The Weeknd, aka Abel Tesfaye, took an unconventional but effective route to get noticed by a mainstream audience in 2011.

The Canadian alt-R&B singer released a series of free mix tapes on his website.

The move paid off, netting Tesfaye a record deal. His previous material also was re-released as the “Trilogy” album, which ended up being certified gold.

The Weeknd tries to duplicate that success in a more conventional manner on “Kiss Land.”

The album mostly follows the blueprint set in his previous work. Tesfaye’s high notes continue to be the rays of bright sunshine beaming through the dark clouds of gritty beats.

While Tesfaye’s voice continues to impress, the accompanying music isn’t always at the same level. “Kiss Land” is slow out of the gate.

“Belong to the World,” the most upbeat and musically complex track on the album, finally arrives five songs in.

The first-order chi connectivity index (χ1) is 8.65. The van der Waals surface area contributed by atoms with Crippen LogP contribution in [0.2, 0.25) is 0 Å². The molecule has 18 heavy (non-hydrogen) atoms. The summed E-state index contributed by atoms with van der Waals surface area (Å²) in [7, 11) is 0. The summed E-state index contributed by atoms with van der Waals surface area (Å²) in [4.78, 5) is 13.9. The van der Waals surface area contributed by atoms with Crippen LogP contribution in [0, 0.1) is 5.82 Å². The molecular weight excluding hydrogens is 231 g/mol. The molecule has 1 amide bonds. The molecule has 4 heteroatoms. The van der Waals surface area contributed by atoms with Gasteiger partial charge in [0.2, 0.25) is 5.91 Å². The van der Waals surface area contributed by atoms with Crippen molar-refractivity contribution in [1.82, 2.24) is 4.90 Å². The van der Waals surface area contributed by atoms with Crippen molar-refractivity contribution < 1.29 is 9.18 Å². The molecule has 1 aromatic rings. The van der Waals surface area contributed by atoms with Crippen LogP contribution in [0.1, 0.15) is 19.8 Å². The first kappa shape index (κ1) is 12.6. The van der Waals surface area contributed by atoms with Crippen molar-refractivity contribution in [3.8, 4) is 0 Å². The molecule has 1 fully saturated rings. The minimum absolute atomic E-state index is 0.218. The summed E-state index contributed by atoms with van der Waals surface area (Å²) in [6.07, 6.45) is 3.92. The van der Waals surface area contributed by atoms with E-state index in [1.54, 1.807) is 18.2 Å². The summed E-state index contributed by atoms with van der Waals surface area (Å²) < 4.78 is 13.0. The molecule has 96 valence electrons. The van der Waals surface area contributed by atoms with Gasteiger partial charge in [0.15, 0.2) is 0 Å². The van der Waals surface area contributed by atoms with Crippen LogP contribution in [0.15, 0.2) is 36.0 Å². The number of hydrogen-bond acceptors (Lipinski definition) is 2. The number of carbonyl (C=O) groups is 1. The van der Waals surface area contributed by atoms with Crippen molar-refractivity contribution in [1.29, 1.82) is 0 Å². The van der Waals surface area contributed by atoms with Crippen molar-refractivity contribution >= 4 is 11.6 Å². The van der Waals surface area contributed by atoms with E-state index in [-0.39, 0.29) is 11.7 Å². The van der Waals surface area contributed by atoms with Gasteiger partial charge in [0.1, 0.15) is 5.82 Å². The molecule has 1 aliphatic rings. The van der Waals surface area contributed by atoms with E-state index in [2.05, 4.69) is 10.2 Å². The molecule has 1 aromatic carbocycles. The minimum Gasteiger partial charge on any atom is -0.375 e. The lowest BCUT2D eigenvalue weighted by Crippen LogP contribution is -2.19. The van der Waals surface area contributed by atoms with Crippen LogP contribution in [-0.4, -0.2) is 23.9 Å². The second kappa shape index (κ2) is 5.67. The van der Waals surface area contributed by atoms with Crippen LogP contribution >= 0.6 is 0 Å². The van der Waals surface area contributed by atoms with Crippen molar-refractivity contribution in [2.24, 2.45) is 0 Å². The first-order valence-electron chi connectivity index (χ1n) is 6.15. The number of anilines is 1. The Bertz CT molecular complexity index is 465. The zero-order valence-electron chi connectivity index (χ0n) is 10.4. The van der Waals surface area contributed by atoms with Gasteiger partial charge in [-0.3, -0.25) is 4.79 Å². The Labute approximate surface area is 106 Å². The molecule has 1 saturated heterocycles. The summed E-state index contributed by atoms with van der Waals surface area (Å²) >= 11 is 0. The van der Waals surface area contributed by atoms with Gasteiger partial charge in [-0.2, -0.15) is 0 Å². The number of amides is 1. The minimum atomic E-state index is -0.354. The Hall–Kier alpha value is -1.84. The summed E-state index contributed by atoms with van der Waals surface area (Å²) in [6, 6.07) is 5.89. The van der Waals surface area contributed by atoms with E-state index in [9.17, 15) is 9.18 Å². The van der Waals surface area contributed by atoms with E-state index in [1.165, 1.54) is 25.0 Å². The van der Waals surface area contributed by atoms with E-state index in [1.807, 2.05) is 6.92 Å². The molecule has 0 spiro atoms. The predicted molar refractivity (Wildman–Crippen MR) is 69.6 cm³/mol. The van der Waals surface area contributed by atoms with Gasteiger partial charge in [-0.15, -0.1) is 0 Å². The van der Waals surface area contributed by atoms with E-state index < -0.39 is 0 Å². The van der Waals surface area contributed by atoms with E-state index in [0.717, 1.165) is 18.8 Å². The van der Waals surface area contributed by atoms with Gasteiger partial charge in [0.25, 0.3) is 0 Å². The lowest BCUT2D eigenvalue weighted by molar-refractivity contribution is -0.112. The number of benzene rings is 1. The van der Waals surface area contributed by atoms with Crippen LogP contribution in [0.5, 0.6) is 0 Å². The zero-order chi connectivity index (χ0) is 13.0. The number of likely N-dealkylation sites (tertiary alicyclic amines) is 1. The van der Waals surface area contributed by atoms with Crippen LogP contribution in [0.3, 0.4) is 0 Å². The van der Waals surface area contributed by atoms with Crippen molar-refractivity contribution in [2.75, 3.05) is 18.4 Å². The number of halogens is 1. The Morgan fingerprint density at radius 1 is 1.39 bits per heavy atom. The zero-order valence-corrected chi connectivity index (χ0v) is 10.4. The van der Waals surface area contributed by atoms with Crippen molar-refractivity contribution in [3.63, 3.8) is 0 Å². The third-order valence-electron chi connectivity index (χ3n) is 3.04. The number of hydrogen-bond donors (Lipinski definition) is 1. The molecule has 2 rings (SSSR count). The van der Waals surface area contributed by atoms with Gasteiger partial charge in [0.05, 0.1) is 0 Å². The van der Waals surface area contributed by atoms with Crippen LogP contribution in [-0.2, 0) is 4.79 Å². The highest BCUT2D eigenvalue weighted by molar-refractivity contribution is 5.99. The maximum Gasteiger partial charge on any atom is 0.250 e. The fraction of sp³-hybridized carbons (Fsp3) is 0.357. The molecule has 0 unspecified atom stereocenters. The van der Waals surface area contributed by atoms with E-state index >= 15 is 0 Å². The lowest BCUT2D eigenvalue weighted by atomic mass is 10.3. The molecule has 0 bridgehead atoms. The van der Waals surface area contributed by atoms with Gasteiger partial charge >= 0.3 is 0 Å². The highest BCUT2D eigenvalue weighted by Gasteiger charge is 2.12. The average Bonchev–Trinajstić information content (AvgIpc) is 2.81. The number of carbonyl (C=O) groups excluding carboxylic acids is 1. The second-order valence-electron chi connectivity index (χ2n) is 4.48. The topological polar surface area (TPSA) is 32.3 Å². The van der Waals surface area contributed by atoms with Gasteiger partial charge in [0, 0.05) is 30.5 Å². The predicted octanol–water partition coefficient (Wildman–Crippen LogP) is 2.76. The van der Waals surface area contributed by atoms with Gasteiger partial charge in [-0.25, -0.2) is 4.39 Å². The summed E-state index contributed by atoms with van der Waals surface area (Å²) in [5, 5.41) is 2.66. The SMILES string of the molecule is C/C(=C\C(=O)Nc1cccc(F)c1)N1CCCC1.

For the most part, the album stays on this path, throwing more bass and musical turns into the mix.

“Live For” features The Weeknd’s buddy Drake. The two pair well, but again, the song fails from its musical mess.

Aside from that track, the second half of “Kiss Land” is solid. Some of the beats used on the album lean toward Michael Jackson-era pop music. “Wanderlust” very well could be a song the King of Pop would have created in 2013 if he was still around.

“Kiss Land” may not be on the level of The Weeknd’s debut mix tapes, but it does overcome some early missteps to be a suitable sophomore effort.

Rating: Two and a half stars